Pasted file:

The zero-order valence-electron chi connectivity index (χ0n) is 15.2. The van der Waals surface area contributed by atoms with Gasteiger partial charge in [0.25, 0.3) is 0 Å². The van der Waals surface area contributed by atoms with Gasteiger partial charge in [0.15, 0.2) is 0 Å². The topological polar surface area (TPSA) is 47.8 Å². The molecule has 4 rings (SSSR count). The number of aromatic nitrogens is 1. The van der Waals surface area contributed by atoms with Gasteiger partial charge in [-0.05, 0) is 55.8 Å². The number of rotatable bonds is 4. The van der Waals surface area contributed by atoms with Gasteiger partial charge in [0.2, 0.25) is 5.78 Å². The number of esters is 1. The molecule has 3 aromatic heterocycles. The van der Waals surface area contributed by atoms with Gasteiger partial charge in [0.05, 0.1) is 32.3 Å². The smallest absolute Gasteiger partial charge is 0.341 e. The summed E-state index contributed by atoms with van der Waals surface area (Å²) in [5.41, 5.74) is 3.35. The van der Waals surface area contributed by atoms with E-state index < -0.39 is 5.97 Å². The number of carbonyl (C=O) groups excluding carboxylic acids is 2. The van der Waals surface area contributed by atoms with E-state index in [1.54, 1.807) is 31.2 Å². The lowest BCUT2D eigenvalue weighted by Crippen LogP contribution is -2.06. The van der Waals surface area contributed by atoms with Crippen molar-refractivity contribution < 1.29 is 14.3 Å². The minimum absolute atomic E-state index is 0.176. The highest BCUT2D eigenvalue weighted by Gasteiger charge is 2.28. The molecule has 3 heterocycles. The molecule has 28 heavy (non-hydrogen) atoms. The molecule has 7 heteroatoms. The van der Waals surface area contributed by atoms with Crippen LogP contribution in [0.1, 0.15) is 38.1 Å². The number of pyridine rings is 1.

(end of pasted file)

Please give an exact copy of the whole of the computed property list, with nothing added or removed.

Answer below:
The zero-order valence-electron chi connectivity index (χ0n) is 15.2. The van der Waals surface area contributed by atoms with Gasteiger partial charge in [0.25, 0.3) is 0 Å². The van der Waals surface area contributed by atoms with Gasteiger partial charge in [0.15, 0.2) is 0 Å². The topological polar surface area (TPSA) is 47.8 Å². The molecule has 4 rings (SSSR count). The number of aromatic nitrogens is 1. The van der Waals surface area contributed by atoms with Gasteiger partial charge in [-0.05, 0) is 55.8 Å². The number of rotatable bonds is 4. The van der Waals surface area contributed by atoms with Gasteiger partial charge in [0.2, 0.25) is 5.78 Å². The number of esters is 1. The molecule has 3 aromatic heterocycles. The van der Waals surface area contributed by atoms with Gasteiger partial charge in [0.05, 0.1) is 32.3 Å². The smallest absolute Gasteiger partial charge is 0.341 e. The summed E-state index contributed by atoms with van der Waals surface area (Å²) in [5.41, 5.74) is 3.35. The van der Waals surface area contributed by atoms with E-state index < -0.39 is 5.97 Å². The number of carbonyl (C=O) groups excluding carboxylic acids is 2. The van der Waals surface area contributed by atoms with E-state index in [1.54, 1.807) is 31.2 Å². The lowest BCUT2D eigenvalue weighted by Crippen LogP contribution is -2.06. The van der Waals surface area contributed by atoms with Crippen molar-refractivity contribution < 1.29 is 14.3 Å². The minimum absolute atomic E-state index is 0.176. The highest BCUT2D eigenvalue weighted by Gasteiger charge is 2.28. The molecule has 3 heterocycles. The molecule has 28 heavy (non-hydrogen) atoms. The molecule has 7 heteroatoms. The van der Waals surface area contributed by atoms with Crippen LogP contribution in [0.1, 0.15) is 38.1 Å². The number of pyridine rings is 1.